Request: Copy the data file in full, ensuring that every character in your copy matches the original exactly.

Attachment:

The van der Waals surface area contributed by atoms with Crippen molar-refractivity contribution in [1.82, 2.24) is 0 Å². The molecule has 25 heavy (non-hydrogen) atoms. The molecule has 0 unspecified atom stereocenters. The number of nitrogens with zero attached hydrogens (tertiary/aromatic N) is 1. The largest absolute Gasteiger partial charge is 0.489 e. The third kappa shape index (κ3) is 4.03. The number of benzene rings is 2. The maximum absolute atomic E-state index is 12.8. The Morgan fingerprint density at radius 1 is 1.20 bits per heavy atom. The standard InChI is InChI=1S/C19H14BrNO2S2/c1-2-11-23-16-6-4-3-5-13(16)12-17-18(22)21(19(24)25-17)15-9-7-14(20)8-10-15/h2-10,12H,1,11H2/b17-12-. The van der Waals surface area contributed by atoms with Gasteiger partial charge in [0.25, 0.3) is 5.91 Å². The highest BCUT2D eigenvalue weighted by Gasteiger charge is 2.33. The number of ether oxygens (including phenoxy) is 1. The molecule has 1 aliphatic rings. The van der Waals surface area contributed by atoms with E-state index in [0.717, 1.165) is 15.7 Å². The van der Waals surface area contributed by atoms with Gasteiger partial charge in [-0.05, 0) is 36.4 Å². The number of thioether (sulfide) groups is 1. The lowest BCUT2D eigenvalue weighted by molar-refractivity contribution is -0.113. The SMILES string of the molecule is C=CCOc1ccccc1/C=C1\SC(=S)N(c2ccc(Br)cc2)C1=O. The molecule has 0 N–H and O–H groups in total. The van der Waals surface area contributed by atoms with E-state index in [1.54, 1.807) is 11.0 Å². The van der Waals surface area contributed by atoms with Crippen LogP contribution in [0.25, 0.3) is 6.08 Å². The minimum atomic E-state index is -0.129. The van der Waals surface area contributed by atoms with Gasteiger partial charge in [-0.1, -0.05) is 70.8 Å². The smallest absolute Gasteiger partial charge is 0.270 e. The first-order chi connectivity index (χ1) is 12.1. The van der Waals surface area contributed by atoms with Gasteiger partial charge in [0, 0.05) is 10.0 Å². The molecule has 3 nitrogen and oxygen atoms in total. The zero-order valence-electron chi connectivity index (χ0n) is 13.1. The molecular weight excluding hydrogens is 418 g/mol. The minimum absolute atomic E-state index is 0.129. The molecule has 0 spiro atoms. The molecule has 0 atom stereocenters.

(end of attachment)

The van der Waals surface area contributed by atoms with Crippen molar-refractivity contribution in [1.82, 2.24) is 0 Å². The molecule has 25 heavy (non-hydrogen) atoms. The molecule has 0 unspecified atom stereocenters. The number of nitrogens with zero attached hydrogens (tertiary/aromatic N) is 1. The largest absolute Gasteiger partial charge is 0.489 e. The third kappa shape index (κ3) is 4.03. The number of benzene rings is 2. The maximum absolute atomic E-state index is 12.8. The Morgan fingerprint density at radius 1 is 1.20 bits per heavy atom. The standard InChI is InChI=1S/C19H14BrNO2S2/c1-2-11-23-16-6-4-3-5-13(16)12-17-18(22)21(19(24)25-17)15-9-7-14(20)8-10-15/h2-10,12H,1,11H2/b17-12-. The van der Waals surface area contributed by atoms with Gasteiger partial charge in [0.25, 0.3) is 5.91 Å². The highest BCUT2D eigenvalue weighted by Gasteiger charge is 2.33. The number of ether oxygens (including phenoxy) is 1. The molecule has 1 aliphatic rings. The van der Waals surface area contributed by atoms with E-state index in [0.717, 1.165) is 15.7 Å². The van der Waals surface area contributed by atoms with Gasteiger partial charge in [-0.05, 0) is 36.4 Å². The number of thioether (sulfide) groups is 1. The lowest BCUT2D eigenvalue weighted by molar-refractivity contribution is -0.113. The SMILES string of the molecule is C=CCOc1ccccc1/C=C1\SC(=S)N(c2ccc(Br)cc2)C1=O. The molecule has 0 N–H and O–H groups in total. The van der Waals surface area contributed by atoms with E-state index in [1.54, 1.807) is 11.0 Å². The van der Waals surface area contributed by atoms with Crippen LogP contribution in [0.25, 0.3) is 6.08 Å². The minimum atomic E-state index is -0.129. The van der Waals surface area contributed by atoms with Gasteiger partial charge in [-0.1, -0.05) is 70.8 Å². The smallest absolute Gasteiger partial charge is 0.270 e. The first-order chi connectivity index (χ1) is 12.1. The van der Waals surface area contributed by atoms with Gasteiger partial charge in [0, 0.05) is 10.0 Å². The molecule has 3 nitrogen and oxygen atoms in total. The zero-order valence-electron chi connectivity index (χ0n) is 13.1. The molecular weight excluding hydrogens is 418 g/mol. The minimum absolute atomic E-state index is 0.129. The molecule has 0 spiro atoms. The molecule has 0 atom stereocenters.